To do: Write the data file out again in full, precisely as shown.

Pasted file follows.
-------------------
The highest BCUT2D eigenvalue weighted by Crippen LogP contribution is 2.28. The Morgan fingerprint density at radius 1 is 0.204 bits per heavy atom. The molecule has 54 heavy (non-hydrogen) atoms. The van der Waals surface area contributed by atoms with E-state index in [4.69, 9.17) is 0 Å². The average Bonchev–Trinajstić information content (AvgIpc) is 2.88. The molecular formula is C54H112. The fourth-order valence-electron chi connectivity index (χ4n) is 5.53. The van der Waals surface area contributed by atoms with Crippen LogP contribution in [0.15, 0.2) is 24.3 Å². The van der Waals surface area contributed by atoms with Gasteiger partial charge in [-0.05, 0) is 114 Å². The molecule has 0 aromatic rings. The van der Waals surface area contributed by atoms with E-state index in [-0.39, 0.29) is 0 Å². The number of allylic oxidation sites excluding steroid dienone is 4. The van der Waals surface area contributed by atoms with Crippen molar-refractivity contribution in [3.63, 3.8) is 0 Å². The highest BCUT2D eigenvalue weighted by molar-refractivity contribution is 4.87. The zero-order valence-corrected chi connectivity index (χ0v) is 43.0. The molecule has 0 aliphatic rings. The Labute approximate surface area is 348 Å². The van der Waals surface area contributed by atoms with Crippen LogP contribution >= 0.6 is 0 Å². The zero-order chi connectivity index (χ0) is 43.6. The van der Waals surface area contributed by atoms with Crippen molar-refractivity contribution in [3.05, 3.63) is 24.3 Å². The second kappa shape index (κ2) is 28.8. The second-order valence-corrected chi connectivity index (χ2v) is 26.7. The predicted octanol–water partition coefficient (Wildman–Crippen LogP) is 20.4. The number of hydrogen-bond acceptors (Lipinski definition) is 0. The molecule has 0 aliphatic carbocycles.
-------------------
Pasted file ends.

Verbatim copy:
The highest BCUT2D eigenvalue weighted by Crippen LogP contribution is 2.28. The Morgan fingerprint density at radius 1 is 0.204 bits per heavy atom. The molecule has 54 heavy (non-hydrogen) atoms. The van der Waals surface area contributed by atoms with E-state index in [4.69, 9.17) is 0 Å². The average Bonchev–Trinajstić information content (AvgIpc) is 2.88. The molecular formula is C54H112. The fourth-order valence-electron chi connectivity index (χ4n) is 5.53. The van der Waals surface area contributed by atoms with Crippen LogP contribution in [0.15, 0.2) is 24.3 Å². The van der Waals surface area contributed by atoms with Gasteiger partial charge in [-0.05, 0) is 114 Å². The molecule has 0 aromatic rings. The van der Waals surface area contributed by atoms with E-state index in [-0.39, 0.29) is 0 Å². The number of allylic oxidation sites excluding steroid dienone is 4. The van der Waals surface area contributed by atoms with Crippen molar-refractivity contribution in [3.63, 3.8) is 0 Å². The highest BCUT2D eigenvalue weighted by molar-refractivity contribution is 4.87. The zero-order valence-corrected chi connectivity index (χ0v) is 43.0. The molecule has 0 aliphatic rings. The Labute approximate surface area is 348 Å². The van der Waals surface area contributed by atoms with Crippen LogP contribution >= 0.6 is 0 Å². The zero-order chi connectivity index (χ0) is 43.6. The van der Waals surface area contributed by atoms with Crippen molar-refractivity contribution in [3.05, 3.63) is 24.3 Å². The second kappa shape index (κ2) is 28.8. The second-order valence-corrected chi connectivity index (χ2v) is 26.7. The predicted octanol–water partition coefficient (Wildman–Crippen LogP) is 20.4. The number of hydrogen-bond acceptors (Lipinski definition) is 0. The molecule has 0 aliphatic carbocycles.